What exactly does a stand-in do? Stand, mostly. In or out. Sometimes both. There’s also a lot of sitting. Sometimes there were diversions. Baseball legend Stan “The Man” Musial stopped by one day, at Murray’s request. He whipped out a harmonica and we all sang “Take Me out to the Ballgame,” though no one knew more than the first line. One day I saw Janeane Garofalo, one of the costars. We were shooting at a cemetery in North St. Louis. She was wearing a ringer T-shirt, green cargo pants, suede Pumas and a black baseball cap pulled down almost to her nose. Although her face was obscured, it was definitely her. Or at least her body double. I spent a few hours working up the courage to approach her, and then didn’t.
The work itself meant going to wardrobe, finding out what Murray would be wearing that day, and putting on an identical outfit. It was frankly a little stalkerish. Then it was time to sit and read for several hours until my name — “Mr. Murray’s stand-in!” — was shouted through a megaphone. At this point, the lighting director would hold a light meter to my face and body, for an hour or more, while his underlings adjusted lights, scrims and flags. He treated me like a mannequin. No smiles, no conversation. He would occasionally brush my groin with the light meter — inadvertently, I’m sure — but there was never a Sorry about that!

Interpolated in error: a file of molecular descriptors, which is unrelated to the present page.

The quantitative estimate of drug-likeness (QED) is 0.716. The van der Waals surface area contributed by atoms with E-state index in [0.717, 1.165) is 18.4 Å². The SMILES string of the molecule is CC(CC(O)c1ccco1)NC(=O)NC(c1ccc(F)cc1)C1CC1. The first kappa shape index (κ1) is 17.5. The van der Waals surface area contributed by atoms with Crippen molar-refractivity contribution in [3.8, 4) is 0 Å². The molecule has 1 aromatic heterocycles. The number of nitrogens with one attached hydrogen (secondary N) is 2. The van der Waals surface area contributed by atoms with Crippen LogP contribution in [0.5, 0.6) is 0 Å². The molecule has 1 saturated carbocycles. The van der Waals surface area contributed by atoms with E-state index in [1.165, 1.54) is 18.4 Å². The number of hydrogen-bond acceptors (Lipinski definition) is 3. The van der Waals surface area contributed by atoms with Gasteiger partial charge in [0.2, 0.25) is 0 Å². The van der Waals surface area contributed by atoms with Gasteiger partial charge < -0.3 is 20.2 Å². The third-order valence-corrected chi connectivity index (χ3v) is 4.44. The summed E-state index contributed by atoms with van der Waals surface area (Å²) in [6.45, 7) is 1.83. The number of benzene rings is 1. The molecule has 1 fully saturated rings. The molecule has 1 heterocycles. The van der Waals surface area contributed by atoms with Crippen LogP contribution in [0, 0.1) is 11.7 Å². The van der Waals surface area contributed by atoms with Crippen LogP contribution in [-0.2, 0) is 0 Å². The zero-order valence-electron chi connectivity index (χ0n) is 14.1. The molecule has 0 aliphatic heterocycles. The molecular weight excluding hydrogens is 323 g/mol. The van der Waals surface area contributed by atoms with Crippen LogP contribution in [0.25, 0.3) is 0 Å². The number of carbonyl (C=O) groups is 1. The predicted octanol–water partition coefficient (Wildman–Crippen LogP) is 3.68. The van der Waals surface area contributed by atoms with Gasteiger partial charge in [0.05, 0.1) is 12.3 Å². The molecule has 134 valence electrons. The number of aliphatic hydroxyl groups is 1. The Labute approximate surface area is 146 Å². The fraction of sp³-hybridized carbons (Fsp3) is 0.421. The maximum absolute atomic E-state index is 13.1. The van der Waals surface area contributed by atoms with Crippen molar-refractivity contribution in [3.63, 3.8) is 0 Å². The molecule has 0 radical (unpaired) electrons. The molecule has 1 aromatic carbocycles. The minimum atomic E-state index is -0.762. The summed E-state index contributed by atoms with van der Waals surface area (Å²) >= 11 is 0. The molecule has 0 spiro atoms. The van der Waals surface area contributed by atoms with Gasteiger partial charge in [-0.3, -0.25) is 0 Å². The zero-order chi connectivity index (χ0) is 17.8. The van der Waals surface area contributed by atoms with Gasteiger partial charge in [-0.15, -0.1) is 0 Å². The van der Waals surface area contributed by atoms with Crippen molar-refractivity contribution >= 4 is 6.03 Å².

Murray and I were basically the same size and shape, and we both had dark hair, so we could wear the same clothes and the lights reflected off us with similar dynamics. That’s all you want from a stand-in. You can’t ask a celebrity to stand around for an hour. Sadly, my beautiful long hair was chopped off to more closely resemble Murray’s, and my luxurious sideburns were landscaped. I went from Elvis Presley to Jason Priestly in a matter of seconds, which was tidy but emasculating.
The production dragged on. And on. Six days a week, sometimes 12 hours a day. Last-minute “requests” to show up a few hours early, or stay late. I’ll say one thing for Hollywood — they work hard. I’ll say another thing: It’s incredibly tedious. Hours of standing around, tweaking the lights, waiting for stars to emerge from their trailers. All for a few moments of celluloid gold.
One day near the end of shooting, Murray stood in front of me and started adjusting his tie.
“It’s like looking in a mirror,” I said.
“A pretty funny mirror," he said.
“Are you saying I’m funny-looking?”
“No,” he said, “I’m saying I’m funny-looking.”
“Not at all. You’re a handsome man.”
“Pshaw,” Murray said. “You’re just saying that.”
“Yeah, I am.” Moments later, he was called to the set. It was our last man-to-stand-in talk.
The film tanked. Shortly thereafter, Murray embodied a concept I’d studied in grad school — the Paradigm Shift. Rather than star in whatever big-budget flotsam the major studios cooked up, he began to curate his career more judiciously. Small parts in quality films. Leading roles in quirky independent features. It worked. The public admired his good sense and his craft. At the same time, with perhaps implausible symmetry, I grew disillusioned with academia. Committee meetings, grade grubbing, pointless research, bottom-line-obsessed administrators. It was like high school. Or worse — Hollywood.
Andrew Madigan is a freelance writer based in Washington, DC. His first novel," Khawla's Wall," will be published by Second Wind on December 1